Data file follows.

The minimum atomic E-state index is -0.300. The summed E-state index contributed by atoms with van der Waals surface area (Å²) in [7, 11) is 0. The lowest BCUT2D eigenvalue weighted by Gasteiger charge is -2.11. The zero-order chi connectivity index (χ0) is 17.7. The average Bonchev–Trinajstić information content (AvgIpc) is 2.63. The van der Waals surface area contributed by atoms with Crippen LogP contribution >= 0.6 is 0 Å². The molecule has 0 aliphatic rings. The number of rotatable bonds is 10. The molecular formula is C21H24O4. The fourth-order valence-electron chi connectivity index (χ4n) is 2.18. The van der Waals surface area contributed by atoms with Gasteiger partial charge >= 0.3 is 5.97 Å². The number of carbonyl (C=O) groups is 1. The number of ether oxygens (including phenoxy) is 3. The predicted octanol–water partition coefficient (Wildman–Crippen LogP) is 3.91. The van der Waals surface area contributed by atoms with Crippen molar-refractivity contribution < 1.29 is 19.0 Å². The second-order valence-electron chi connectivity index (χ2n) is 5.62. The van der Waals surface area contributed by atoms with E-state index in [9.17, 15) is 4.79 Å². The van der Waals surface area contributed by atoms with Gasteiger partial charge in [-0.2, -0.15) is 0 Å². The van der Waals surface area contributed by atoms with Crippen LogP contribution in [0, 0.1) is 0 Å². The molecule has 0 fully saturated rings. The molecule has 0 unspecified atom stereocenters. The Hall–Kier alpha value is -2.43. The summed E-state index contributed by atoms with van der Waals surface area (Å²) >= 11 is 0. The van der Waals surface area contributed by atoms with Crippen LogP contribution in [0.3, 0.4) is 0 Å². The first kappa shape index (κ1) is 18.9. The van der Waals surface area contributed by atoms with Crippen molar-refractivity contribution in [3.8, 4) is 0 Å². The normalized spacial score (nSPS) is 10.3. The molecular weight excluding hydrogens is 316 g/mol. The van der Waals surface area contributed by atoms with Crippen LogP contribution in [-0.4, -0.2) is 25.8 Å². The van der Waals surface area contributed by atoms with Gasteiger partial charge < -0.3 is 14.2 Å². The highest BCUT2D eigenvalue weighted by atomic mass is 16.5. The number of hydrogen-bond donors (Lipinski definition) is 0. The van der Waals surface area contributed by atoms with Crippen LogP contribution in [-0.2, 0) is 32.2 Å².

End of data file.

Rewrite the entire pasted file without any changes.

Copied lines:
The minimum atomic E-state index is -0.300. The summed E-state index contributed by atoms with van der Waals surface area (Å²) in [7, 11) is 0. The lowest BCUT2D eigenvalue weighted by Gasteiger charge is -2.11. The zero-order chi connectivity index (χ0) is 17.7. The average Bonchev–Trinajstić information content (AvgIpc) is 2.63. The van der Waals surface area contributed by atoms with Crippen LogP contribution >= 0.6 is 0 Å². The molecule has 0 aliphatic rings. The number of rotatable bonds is 10. The molecular formula is C21H24O4. The fourth-order valence-electron chi connectivity index (χ4n) is 2.18. The van der Waals surface area contributed by atoms with Gasteiger partial charge >= 0.3 is 5.97 Å². The number of carbonyl (C=O) groups is 1. The number of ether oxygens (including phenoxy) is 3. The predicted octanol–water partition coefficient (Wildman–Crippen LogP) is 3.91. The van der Waals surface area contributed by atoms with Crippen molar-refractivity contribution < 1.29 is 19.0 Å². The second-order valence-electron chi connectivity index (χ2n) is 5.62. The van der Waals surface area contributed by atoms with E-state index in [9.17, 15) is 4.79 Å². The van der Waals surface area contributed by atoms with Gasteiger partial charge in [-0.2, -0.15) is 0 Å². The van der Waals surface area contributed by atoms with Crippen LogP contribution in [0, 0.1) is 0 Å². The molecule has 0 fully saturated rings. The molecule has 0 unspecified atom stereocenters. The Hall–Kier alpha value is -2.43. The summed E-state index contributed by atoms with van der Waals surface area (Å²) >= 11 is 0. The van der Waals surface area contributed by atoms with Crippen LogP contribution in [0.3, 0.4) is 0 Å². The first kappa shape index (κ1) is 18.9. The van der Waals surface area contributed by atoms with Crippen molar-refractivity contribution in [3.8, 4) is 0 Å². The normalized spacial score (nSPS) is 10.3. The molecular weight excluding hydrogens is 316 g/mol. The van der Waals surface area contributed by atoms with Crippen LogP contribution in [-0.4, -0.2) is 25.8 Å². The van der Waals surface area contributed by atoms with Gasteiger partial charge < -0.3 is 14.2 Å². The highest BCUT2D eigenvalue weighted by atomic mass is 16.5. The number of hydrogen-bond donors (Lipinski definition) is 0. The van der Waals surface area contributed by atoms with Crippen LogP contribution in [-0.2, 0) is 32.2 Å².